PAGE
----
About 50 minutes and well worth the time.
About 50 minutes and well worth the time.
This is a response to a Wired Opinion article by Ryan Singel Dear Facebook: Without the Commons, We Lose the Sharing Web.
Creative Commons isn’t the only way for a layman to license and it’s not particularly flexible. A longish and interesting Twitter conversation with Ryan was inconclusive so here, without the 140 character limit, is what I think and why, and some background.
First, I should say I’m not pro- or anti-Creative Commons, I just don’t see a use for it. For readers who don’t know, this is where I stand, broadly, on copyright. I speak informally for artists and fans (nobody else) and I favour enlightened copyright protection for music and so-called “file-sharing”. I grew up in an age of free music radio and liberal sharing of recordings. I oppose copyright maximalists, anti-copyright lobbyists, Big Content legislation, Big Technology legislation, the DMCA system, DRM and its lovechild subscription streaming, and many other things.
I exploit copyright in this blog and on my web site. I allow public educators, students and certain others to copy and reproduce my work freely—some (normally web businesses who don’t ask) are made to take it down, and that has happened. I do this without Creative Commons or legal professionals. Copyright as it stands is flexible enough. It gives creators a default set of rights but how they enforce them is their choice.
If we imagine copyright as a volume control which comes set at 10, the rights holder can choose their own level anywhere from 10 to zero. On the other hand a CC license comes set at, say, 5 or 3 and is less easy to change.
CC is not an alternative to copyright and it is not anti-copyright, although many people think it is. Creators (authors, writers, composers, performers, etc.) who oppose copyright should simply make their work public domain. Creative Commons is not for them. CC is a set of boilerplate copyright licenses (no different in principle to other blanket copyright licenses) and it does only one thing the rights holder in the street cannot do—it provides legal wording for certain fixed licensing circumstances.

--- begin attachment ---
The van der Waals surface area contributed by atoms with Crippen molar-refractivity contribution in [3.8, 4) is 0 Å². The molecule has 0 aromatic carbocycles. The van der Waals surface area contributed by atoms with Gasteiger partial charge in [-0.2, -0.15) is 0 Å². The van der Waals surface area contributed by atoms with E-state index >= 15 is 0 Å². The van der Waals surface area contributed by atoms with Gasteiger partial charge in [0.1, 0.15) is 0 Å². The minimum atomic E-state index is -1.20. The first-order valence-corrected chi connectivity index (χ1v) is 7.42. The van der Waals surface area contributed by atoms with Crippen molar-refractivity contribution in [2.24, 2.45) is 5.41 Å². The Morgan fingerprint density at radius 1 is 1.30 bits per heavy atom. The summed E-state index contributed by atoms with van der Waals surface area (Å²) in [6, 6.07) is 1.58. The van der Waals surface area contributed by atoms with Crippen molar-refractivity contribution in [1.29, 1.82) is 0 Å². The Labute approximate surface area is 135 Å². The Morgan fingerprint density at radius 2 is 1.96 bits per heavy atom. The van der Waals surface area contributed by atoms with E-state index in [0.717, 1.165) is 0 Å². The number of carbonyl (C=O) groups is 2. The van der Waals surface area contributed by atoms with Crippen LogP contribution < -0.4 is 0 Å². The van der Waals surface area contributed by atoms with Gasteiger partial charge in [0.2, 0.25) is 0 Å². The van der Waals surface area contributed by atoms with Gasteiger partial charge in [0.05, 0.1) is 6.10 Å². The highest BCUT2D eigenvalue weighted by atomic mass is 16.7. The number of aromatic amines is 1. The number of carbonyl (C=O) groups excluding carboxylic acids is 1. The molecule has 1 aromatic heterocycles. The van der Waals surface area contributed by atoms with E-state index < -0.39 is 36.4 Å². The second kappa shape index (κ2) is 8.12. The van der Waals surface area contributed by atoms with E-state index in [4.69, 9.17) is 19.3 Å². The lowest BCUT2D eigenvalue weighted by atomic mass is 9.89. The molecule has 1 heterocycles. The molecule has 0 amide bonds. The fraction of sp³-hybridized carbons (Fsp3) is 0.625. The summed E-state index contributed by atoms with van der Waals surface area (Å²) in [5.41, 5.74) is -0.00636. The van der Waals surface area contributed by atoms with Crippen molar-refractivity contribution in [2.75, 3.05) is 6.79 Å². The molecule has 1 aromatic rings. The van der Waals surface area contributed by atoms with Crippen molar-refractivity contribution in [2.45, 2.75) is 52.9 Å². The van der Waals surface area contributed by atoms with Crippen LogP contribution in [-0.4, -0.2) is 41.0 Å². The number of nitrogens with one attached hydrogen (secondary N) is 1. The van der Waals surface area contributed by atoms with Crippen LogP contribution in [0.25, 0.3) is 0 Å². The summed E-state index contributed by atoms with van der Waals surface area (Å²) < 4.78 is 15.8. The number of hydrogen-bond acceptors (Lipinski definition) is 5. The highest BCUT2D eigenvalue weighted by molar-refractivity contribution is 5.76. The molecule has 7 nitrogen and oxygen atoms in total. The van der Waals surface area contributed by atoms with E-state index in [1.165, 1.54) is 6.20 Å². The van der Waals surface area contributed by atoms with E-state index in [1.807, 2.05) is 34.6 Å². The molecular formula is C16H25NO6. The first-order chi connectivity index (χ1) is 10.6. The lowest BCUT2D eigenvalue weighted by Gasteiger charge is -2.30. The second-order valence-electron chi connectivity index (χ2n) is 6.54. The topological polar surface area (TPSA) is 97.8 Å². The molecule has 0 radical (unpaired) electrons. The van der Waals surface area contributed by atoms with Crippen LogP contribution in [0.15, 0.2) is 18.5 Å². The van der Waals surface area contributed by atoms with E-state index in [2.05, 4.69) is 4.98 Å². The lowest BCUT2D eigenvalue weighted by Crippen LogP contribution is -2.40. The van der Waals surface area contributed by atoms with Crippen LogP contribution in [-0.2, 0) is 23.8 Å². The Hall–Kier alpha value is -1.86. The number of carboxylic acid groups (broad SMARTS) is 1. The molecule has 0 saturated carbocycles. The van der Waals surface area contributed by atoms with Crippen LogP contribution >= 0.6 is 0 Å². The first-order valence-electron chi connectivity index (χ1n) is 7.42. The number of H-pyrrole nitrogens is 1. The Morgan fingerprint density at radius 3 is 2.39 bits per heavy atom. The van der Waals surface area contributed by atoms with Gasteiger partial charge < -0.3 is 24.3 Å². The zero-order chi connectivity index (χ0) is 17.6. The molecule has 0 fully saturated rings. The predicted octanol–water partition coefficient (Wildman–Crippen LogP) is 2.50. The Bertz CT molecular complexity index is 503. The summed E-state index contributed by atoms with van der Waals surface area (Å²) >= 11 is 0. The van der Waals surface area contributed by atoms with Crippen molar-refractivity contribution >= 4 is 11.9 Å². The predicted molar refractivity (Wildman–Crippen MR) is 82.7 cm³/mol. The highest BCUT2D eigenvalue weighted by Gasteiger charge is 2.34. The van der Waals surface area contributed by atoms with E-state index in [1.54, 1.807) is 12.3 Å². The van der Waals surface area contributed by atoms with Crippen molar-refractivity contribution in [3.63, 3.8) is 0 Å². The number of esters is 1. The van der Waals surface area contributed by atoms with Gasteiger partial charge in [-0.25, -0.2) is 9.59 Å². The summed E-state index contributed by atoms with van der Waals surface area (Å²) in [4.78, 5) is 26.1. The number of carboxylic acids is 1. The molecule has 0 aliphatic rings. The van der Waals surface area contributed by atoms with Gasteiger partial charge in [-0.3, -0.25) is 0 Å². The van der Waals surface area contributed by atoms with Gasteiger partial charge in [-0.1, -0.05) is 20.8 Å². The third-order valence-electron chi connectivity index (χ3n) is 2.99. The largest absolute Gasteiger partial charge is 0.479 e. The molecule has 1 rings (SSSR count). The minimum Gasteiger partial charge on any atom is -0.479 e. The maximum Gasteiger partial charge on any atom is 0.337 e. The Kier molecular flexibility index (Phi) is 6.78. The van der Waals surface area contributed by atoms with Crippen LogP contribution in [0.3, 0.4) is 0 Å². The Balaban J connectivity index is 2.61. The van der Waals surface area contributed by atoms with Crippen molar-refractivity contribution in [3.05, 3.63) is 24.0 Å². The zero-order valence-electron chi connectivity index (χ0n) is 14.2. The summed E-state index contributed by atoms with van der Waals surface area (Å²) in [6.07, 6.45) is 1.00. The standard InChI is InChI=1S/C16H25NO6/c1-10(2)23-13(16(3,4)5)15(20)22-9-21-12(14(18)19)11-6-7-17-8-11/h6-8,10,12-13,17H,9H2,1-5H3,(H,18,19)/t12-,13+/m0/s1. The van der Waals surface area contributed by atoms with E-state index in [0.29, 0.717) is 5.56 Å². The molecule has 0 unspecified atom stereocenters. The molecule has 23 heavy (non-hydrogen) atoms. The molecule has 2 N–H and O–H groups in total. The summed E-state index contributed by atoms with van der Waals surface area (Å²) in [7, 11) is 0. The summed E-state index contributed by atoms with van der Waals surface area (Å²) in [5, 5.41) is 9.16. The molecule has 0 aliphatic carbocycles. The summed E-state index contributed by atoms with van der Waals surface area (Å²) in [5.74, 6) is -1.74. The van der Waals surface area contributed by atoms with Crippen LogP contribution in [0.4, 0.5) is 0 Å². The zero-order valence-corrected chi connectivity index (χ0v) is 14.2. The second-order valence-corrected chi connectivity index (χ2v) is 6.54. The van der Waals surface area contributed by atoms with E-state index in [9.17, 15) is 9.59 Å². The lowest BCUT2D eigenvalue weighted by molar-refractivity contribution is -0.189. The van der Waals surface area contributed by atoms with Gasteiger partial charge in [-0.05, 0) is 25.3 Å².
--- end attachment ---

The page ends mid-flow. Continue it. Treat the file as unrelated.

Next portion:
For creators like me, the cottage industry if you like, legalese is something of a shrug. I can read licenses and contracts, and I have successfully advised artists against record labels, but I don’t use any technical wording myself. I have never needed it. Independent artists I know online exploit their copyrights the same way (including sharing) without legalese and without Creative Commons.
Plain English is easy and copyright law is not hard to understand. My “licenses” say: you can use it; you can’t put it on your web site; you must credit the source; and so on. We know nobody ever reads their iTunes terms and conditions, are they more likely to read a CC license? Musicians can and do say: buy one share one; pay what you like; share freely; you can remix it; please give me credit; etc. I can hear the blood draining from lawyers’ wallets as I say that, but hey, it works.
By creating legal frameworks for licensing content in more flexible ways than traditional copyright laws, Creative Commons became a core part of the original Web 2.0 movement.
Sharing, re-mixing and permission to do it predates Creative Commons. I can see no aspect of CC that is equal to the flexibility and effectiveness of plain language and the imagination of creators.
Of course, from a user’s perspective, rights that curtail free exploitation might be inconvenient.
On Ryan’s broader point, I care less about Facebook and its dwindling relevance to music than about Creative Commons so I happily leave that question to others. But it seems to me anyone publishing content by submitting it to the permanent flux of social network site T&Cs could perhaps seek a simpler solution.
You may have seen this story in the past couple of days: TV Broadcasters Accused of Forcing Composers to Sign Away Their Copyrights. BASCA and ESCA have raised a complaint with EU competition authorities about specific broadcasters in various European countries. (A Billboard story also names the BBC but I haven’t seen them mentioned in any other reports.)
Press reports don’t go into detail but this is how I understand it. Some composers place music directly with broadcasters and would normally expect to collect performance royalties in full—there being no publisher. However, TV companies are said to be forcing composers to accept dubious “publishers” which they own or work closely with.
In effect this means broadcasters are taking 50% of the royalties for doing nothing. Furthermore the complaint alleges collusion between TV companies and blacklisting composers who object to these terms.
There are knock-on effects—publishing is not a trivial task and composers would expect their interests and works to be represented properly. Of course, a sham publishing deal calculated only to raise free money for the broadcaster is highly unlikely to be operated in the writers’ interest.
Note that a great deal of music is placed with TV across Europe (and the rest of the world) through proper publishers and production music libraries, they are not involved.